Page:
- Hong Kong is getting ready for the arrival of virtual banks, for which all transactions will be online.
- The city’s financial authority could issue the first licenses as early as this year.
- Tough regulations mean new entrants will not find it easy to compete.
Hong Kong, long a global leader in banking and finance, is bracing for the arrival of so-called virtual banks — financial institutions without physical branches where all transactions are online.
Authorities are keen to raise Hong Kong’s game in financial technology, or “fintech,” part of broader ambitions to turn the semi-autonomous Chinese territory into a “smart city” amid intensifying regional and global digital competition.
Financial regulator Hong Kong Monetary Authority released revised guidelines for virtual banks at the end of May after consultations with stakeholders including the Hong Kong Association of Banks.
The HKMA said more than 50 companies have expressed interest in the licenses. Firms face an end of August deadline for the first batch, which could be issued as early as this year.
Locally based payments platform Yedpay and international bank Standard Chartered said they plan to apply for licenses, while online lending operator WeLab is reportedly among those hoping to obtain one.
“The development of virtual banks will promote the application of financial technology and innovation in Hong Kong and offer a new kind of customer experience,” the HKMA said.
The arrival of new entrants into Hong Kong’s highly developed banking ecosystem is being welcomed as a long-term positive that has already got the attention of financial giants, which, aside from Standard Chartered, also include names such as HSBC and Bank of China (Hong Kong).
“They understand that these new entrants, the technology companies, they pose a threat to traditional banks,” Sonny Hsu, vice president and senior credit officer in the Financial Institutions Group at Moody’s Investors Service, told CNBC.
“They have to adapt their offering, they have to offer better services to customers, more convenience, faster payment capabilities,” Hsu said. “So it’s not like the incumbents are just sitting still and are being complacent.”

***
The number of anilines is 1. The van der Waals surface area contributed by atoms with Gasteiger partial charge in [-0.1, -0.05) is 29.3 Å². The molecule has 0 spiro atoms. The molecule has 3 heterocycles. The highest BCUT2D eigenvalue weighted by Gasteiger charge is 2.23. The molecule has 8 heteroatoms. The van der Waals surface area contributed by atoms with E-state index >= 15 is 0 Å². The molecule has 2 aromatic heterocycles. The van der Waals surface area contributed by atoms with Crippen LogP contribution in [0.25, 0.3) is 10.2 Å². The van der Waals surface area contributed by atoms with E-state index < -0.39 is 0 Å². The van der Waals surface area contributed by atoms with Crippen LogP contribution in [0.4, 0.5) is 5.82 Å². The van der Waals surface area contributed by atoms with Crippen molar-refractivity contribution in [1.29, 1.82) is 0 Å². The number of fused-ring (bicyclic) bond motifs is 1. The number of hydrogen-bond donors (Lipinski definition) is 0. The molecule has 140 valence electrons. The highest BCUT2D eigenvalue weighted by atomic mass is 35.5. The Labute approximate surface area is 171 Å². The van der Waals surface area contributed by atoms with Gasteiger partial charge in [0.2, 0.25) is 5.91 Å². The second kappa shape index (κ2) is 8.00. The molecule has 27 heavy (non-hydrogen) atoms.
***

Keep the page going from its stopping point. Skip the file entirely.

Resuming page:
‘Raising the bar’
Indeed, established banks in Hong Kong are increasingly offering online banking services, part of a global trend as consumers embrace advantages such as convenience, transparency and lower transaction fees.
Standard Chartered suggested that its name recognition would be a plus.
“People do not want another account with a different brand, they want their financial lives simplified,” Samir Subberwal, regional head of retail banking for Greater China and North Asia at Standard Chartered, said in a release announcing the company’s intention to apply for a virtual bank license.
Virtual banks will be required to have a physical office in Hong Kong for dealing with the HKMA and customer questions or complaints, but they will not need to spend heavily on building and staffing branch networks.
The advantage basically ends there, however, as virtual banks will largely face the same rules as traditional ones, including stringent capital requirements, leaving them little recourse but to either offer more attractive terms or much better digital experiences to attract consumers.
“They’ll be subject to the same regulations so they have to compete on an equal basis as the banks,” said Hsu, stressing that the HKMA wants to increase competition while being careful to avoid planting the seeds for future banking instability.
In other words, virtual banks will have little room to engage in so-called “regulatory arbitrage,” or taking advantage of loopholes in the rules to gain an edge over their bulkier competitors.
“They’ll have to compete on offering lower cost services than traditional banks,” Hsu said. “Otherwise, there’ll be little incentive for the customers to switch to these new platforms.”
Consultancy KPMG said in a report in April that the introduction of virtual banks to Hong Kong will ultimately boost overall competitiveness.
Technology developed by financial technology companies can lower costs and help consumers without credit history get loans they couldn’t obtain from traditional banks, it said.
“This could significantly boost financial inclusion and encourage traditional banks to further develop their own platforms, thereby raising the bar across the whole industry,” KPMG said.
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